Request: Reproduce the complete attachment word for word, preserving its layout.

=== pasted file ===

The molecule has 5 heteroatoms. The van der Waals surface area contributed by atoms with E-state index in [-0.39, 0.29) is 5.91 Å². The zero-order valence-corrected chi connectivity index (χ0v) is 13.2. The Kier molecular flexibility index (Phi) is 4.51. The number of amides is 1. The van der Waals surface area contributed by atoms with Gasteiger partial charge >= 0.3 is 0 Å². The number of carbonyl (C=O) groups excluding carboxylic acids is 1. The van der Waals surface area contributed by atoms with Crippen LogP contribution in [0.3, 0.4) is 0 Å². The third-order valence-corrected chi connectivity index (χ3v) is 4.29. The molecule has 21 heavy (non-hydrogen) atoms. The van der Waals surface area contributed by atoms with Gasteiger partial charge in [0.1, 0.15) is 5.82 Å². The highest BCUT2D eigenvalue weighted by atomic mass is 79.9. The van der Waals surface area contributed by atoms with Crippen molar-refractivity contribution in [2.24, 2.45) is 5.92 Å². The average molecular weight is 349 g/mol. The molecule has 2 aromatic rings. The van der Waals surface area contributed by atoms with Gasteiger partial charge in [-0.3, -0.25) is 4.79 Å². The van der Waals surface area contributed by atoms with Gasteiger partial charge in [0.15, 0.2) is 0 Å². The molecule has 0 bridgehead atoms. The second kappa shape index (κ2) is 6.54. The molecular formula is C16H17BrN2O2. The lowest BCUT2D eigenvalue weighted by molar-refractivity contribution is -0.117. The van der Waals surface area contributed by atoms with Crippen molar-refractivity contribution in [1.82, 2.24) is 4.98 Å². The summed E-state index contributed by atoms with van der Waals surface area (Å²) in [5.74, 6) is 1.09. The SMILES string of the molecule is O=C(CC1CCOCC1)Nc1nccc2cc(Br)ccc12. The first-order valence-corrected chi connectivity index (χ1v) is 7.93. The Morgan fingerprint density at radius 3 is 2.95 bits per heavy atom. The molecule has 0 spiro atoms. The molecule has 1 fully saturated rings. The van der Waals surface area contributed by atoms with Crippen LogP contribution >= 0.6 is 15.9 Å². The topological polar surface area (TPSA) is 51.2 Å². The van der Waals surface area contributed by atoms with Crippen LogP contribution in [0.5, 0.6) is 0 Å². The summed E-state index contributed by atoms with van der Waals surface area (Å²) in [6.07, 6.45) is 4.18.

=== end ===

The molecule has 5 heteroatoms. The van der Waals surface area contributed by atoms with E-state index in [-0.39, 0.29) is 5.91 Å². The zero-order valence-corrected chi connectivity index (χ0v) is 13.2. The Kier molecular flexibility index (Phi) is 4.51. The number of amides is 1. The van der Waals surface area contributed by atoms with Gasteiger partial charge >= 0.3 is 0 Å². The number of carbonyl (C=O) groups excluding carboxylic acids is 1. The van der Waals surface area contributed by atoms with Crippen LogP contribution in [0.3, 0.4) is 0 Å². The third-order valence-corrected chi connectivity index (χ3v) is 4.29. The molecule has 21 heavy (non-hydrogen) atoms. The van der Waals surface area contributed by atoms with Gasteiger partial charge in [0.1, 0.15) is 5.82 Å². The highest BCUT2D eigenvalue weighted by atomic mass is 79.9. The van der Waals surface area contributed by atoms with Crippen molar-refractivity contribution in [2.24, 2.45) is 5.92 Å². The average molecular weight is 349 g/mol. The molecule has 2 aromatic rings. The van der Waals surface area contributed by atoms with Gasteiger partial charge in [-0.3, -0.25) is 4.79 Å². The van der Waals surface area contributed by atoms with Gasteiger partial charge in [0.15, 0.2) is 0 Å². The molecule has 0 bridgehead atoms. The second kappa shape index (κ2) is 6.54. The molecular formula is C16H17BrN2O2. The lowest BCUT2D eigenvalue weighted by molar-refractivity contribution is -0.117. The van der Waals surface area contributed by atoms with Crippen molar-refractivity contribution in [1.82, 2.24) is 4.98 Å². The summed E-state index contributed by atoms with van der Waals surface area (Å²) in [5.74, 6) is 1.09. The SMILES string of the molecule is O=C(CC1CCOCC1)Nc1nccc2cc(Br)ccc12. The first-order valence-corrected chi connectivity index (χ1v) is 7.93. The Morgan fingerprint density at radius 3 is 2.95 bits per heavy atom. The molecule has 0 spiro atoms. The molecule has 1 fully saturated rings. The van der Waals surface area contributed by atoms with Crippen LogP contribution >= 0.6 is 15.9 Å². The topological polar surface area (TPSA) is 51.2 Å². The van der Waals surface area contributed by atoms with Crippen LogP contribution in [0.5, 0.6) is 0 Å². The summed E-state index contributed by atoms with van der Waals surface area (Å²) in [6.07, 6.45) is 4.18.